Judge sides with ’60s Scoop survivors
Damages now to be decided
Canada failed to take reasonable steps to prevent thousands of on-reserve children who were placed with non-native families from losing their indigenous heritage during the ‘60s Scoop, an Ontario judge ruled in a landmark case Tuesday.
The decision in the longrunning and bitterly fought class action paves the way for an assessment of damages the government will now have to pay and was hailed as a major step toward reconciliation and healing.
The lawsuit launched eight years ago sought $1.3 billion on behalf of about 16,000 indigenous children in Ontario who claimed they were harmed by being placed in non-aboriginal homes from 1965 to 1984 under terms of a federal-provincial agreement.
In siding with the plaintiffs, Ontario Superior Court Justice Edward Belobaba found Canada had breached its “duty of care’’ to the children. The judge also found that Ottawa breached part of the agreement that required consultation with Indian bands about the childwelfare program.
Belobaba was scathing about the government’s contention that consultation with the bands would have made little difference to the children.
“This is an odd and, frankly, insulting submission,’’ Belobaba wrote. “Canada appears to be saying that even if the extension of child welfare services to their reserves had been fully explained to the Indian bands and, if each band had been genuinely consulted about their concerns in this regard, that no meaningful advice or ideas would have been forthcoming.’’
Belobaba rejected the government’s arguments that the 1960s were different times, and that it acted with good intentions in line with prevailing standards. As a result, the government insisted, it could not have known the harm that might have been done to the children.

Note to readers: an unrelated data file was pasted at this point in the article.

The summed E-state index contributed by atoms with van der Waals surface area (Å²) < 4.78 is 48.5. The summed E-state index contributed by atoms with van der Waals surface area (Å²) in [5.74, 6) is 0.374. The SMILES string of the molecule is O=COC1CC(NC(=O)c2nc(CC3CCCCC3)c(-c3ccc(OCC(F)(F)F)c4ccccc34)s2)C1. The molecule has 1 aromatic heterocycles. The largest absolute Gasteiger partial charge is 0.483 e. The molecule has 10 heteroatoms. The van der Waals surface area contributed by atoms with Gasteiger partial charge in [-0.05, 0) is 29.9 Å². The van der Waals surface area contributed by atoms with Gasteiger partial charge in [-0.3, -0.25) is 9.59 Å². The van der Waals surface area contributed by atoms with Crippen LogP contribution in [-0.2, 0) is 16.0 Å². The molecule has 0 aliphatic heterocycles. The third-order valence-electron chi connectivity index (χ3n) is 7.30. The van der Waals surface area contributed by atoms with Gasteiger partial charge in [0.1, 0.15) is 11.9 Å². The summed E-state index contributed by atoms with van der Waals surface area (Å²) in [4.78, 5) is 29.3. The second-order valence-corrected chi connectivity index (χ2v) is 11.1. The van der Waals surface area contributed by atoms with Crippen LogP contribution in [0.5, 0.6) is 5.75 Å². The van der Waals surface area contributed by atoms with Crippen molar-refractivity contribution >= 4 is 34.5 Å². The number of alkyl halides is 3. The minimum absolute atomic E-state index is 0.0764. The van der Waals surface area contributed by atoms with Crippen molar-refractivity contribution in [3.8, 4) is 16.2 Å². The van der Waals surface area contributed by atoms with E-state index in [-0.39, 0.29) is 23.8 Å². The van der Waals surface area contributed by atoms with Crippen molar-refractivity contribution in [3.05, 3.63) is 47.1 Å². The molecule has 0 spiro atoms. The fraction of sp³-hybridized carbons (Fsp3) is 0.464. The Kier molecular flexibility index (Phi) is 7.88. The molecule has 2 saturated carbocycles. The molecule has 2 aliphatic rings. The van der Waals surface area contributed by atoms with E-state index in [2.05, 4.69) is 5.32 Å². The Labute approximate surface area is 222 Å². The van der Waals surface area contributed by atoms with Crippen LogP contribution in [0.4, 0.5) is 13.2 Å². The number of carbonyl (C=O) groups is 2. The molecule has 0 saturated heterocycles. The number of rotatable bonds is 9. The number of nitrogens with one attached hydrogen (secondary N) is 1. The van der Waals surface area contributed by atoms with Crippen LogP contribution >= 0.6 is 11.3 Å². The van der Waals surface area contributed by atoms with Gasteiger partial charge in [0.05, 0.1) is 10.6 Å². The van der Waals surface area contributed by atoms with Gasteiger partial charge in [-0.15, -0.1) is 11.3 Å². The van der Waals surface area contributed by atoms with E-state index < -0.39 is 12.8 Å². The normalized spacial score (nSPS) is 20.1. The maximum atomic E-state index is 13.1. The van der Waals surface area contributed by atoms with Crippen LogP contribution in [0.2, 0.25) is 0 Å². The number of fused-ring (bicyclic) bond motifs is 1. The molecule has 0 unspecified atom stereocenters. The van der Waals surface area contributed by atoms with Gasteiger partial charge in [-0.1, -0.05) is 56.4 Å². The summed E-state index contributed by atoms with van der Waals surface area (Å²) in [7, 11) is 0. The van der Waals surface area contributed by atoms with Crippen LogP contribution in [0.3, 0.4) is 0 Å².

“Canada’s submission misses the point,’’ Belobaba said. “The issue is not what was known in the 1960s about the harm of trans-racial adoption or the risk of abuse in the foster home.’’
Instead, the justice said, there could be “no doubt’’ that what was well known even then was the importance to First Nations peoples of protecting and preserving their distinctive cultures and traditions, including their concept of extended family.
The lead plaintiff in the Ontario action, Marcia Brown Martel, 53, a member of the Temagami First Nation near Kirkland Lake, Ont., was adopted by a non-aboriginal couple in 1972 at age nine. She later discovered the Canadian government had declared her original identity dead.
“I feel like a great weight has been lifted from my heart,’’ Brown Martel said in a statement. “Our voices were finally heard and listened to. Our pain was acknowledged.’’
In Ottawa, Indigenous Affairs Minister Carolyn Bennett said the government would “absolutely not’’ appeal the ruling, but she also suggested more than money was at stake.
“It is really important that, as we begin these conversations about what is the best way forward for these survivors, we understand that what they are talking about are language and culture and the kinds of things that were taken from them, and they’re things that a court can’t really award,’’ Bennett said.
Beaverhouse First Nation Chief Marcia Brown Martel (left) hugs the plaintiffs co-lawyer Jeffrey Wilson during a news conference in Toronto on Tuesday.